By John Mauldin
“Buy and hold” is a great, time-tested investment strategy. It works on two conditions, though.
You have to allow it sufficient time. And you have to stick with it. The problem is very few investors can stick with it.
They see their net worth shrinking, get scared, and bail out. And they do so at the wrong time. Then they re-enter at the wrong time. And the cycle repeats.
Asset diversification doesn’t help here. Because it still leaves you at risk of making a mistake on emotions.
Emotional decisions aren’t effective risk control. You need a quantifiable, non-emotional decision process.
Here’s what I do.
Escaping the Emotional Trap
One method I’ve been suggesting to my readers for some time is to diversify investment strategies—or advisors—instead of asset classes.
If you are running your own portfolio, another approach is to embrace your emotional human nature. Then counteract it with a disciplined risk-management process.
In other words, you have to remove emotions from the equation. But how?
There are all kinds of methods, but here’s one very simple one as an example.
The 200-day moving average identifies an asset’s long-term price trend. You can use it to stay on the right side of the trend.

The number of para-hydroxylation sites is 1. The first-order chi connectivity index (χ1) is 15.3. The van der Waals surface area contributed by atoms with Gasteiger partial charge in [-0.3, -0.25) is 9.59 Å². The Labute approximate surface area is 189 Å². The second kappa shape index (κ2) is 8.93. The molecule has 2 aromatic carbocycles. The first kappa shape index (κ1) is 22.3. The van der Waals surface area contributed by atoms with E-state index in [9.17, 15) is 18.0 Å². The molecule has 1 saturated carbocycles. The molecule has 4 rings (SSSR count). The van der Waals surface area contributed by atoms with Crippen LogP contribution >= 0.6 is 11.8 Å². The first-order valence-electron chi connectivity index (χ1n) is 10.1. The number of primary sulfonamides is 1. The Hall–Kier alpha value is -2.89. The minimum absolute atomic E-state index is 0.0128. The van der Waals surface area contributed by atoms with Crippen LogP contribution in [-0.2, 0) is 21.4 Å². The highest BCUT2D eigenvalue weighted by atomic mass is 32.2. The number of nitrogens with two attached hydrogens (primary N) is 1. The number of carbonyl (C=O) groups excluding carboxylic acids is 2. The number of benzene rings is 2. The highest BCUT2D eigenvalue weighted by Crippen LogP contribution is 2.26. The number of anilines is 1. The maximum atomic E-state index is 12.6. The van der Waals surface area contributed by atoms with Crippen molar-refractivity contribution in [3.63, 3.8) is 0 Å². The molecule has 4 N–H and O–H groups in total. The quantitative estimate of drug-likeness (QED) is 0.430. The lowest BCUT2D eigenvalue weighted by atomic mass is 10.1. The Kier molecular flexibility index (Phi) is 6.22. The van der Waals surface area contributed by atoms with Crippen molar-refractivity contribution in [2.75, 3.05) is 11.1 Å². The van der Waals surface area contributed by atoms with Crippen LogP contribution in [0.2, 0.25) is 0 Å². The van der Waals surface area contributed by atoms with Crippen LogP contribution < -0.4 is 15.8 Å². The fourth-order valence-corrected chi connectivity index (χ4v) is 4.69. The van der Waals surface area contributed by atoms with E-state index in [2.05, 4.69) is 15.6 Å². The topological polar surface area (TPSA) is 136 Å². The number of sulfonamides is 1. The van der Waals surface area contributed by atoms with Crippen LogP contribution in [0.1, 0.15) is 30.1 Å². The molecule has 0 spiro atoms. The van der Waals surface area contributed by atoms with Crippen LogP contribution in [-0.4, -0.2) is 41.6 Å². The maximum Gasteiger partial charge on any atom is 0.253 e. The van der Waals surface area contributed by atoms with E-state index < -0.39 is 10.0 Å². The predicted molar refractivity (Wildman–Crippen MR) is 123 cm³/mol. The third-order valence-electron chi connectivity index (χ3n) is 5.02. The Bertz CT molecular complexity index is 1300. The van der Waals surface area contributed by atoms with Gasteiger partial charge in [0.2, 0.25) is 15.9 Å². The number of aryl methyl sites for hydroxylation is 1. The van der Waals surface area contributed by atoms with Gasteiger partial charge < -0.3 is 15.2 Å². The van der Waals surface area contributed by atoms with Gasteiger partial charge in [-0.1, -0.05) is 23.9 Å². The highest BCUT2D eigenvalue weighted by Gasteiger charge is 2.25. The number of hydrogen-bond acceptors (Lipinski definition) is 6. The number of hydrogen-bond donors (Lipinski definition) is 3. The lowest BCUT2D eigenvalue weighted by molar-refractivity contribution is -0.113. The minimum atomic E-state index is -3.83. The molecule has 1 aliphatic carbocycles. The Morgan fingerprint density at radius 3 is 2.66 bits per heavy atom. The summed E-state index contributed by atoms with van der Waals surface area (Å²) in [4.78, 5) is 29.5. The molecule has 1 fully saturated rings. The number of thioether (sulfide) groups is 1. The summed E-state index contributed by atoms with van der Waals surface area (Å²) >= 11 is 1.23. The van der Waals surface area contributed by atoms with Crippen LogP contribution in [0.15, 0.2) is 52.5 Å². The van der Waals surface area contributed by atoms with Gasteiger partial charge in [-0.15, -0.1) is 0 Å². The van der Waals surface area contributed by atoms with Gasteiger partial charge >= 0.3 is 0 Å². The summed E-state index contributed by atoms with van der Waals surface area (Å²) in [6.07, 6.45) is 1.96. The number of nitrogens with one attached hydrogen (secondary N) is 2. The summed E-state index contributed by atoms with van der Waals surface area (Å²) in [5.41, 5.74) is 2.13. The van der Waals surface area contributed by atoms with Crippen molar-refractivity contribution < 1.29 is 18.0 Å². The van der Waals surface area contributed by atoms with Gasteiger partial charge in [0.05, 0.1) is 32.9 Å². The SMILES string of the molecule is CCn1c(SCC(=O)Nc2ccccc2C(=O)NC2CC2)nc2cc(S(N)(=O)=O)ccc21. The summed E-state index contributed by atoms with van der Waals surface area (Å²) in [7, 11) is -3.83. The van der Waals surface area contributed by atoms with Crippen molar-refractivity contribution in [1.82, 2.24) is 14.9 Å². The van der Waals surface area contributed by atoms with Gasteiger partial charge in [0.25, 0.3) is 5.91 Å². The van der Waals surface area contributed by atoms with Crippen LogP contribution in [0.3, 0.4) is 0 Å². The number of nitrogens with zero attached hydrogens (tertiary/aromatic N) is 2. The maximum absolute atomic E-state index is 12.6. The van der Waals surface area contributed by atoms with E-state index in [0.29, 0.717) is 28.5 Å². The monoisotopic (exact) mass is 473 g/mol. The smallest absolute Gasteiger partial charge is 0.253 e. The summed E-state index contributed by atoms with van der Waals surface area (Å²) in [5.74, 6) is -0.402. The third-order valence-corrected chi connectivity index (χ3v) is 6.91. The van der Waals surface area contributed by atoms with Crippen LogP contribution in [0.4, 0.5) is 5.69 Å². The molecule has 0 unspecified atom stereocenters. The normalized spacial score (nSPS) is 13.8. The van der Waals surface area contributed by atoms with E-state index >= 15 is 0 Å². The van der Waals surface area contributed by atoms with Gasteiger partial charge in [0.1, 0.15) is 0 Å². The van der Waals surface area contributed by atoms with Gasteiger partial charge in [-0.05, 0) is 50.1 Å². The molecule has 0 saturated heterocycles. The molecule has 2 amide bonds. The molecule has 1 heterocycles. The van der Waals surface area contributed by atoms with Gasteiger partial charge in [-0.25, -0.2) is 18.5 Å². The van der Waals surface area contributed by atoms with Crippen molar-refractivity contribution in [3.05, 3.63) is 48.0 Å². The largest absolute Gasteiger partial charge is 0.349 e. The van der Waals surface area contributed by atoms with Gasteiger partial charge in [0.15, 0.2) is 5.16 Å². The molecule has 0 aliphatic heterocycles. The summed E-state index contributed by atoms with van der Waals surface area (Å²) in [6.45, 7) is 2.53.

Stay exposed when the current price is above the 200-day MA, get out when it drops below.
Is this perfect? No.
It will make you miss opportunities and occasionally keep you in the market through a quick-developing plunge. But it doesn’t have to be perfect to improve your results.
It just has to be better than what you would do on your own.
The lower part of this chart shows the Dow Jones Industrial Average total return going back to 1900 (blue line). The red line shows the same Dow if you had entered and exited using a 200-day MA rule.
Source: Ned Davis Research
Note this is a log scale so the difference in dollars is even greater than it appears.
Better yet, the difference in your mental state would have been incalculable. You would have missed the major bear markets and then got back in when the uptrend resumed.
Doing Something Is Better Than Doing Nothing
Now, there are much more sophisticated versions of this strategy. Some are better than others.
But again, I think even something this simplistic is much better than going it alone. This is especially true as we enter the 2020s. I suspect it will be a period of unprecedented, never-before-seen conditions.
The one thing we can be pretty sure about is the trends will change periodically. And every such change will be an opportunity for profit or loss.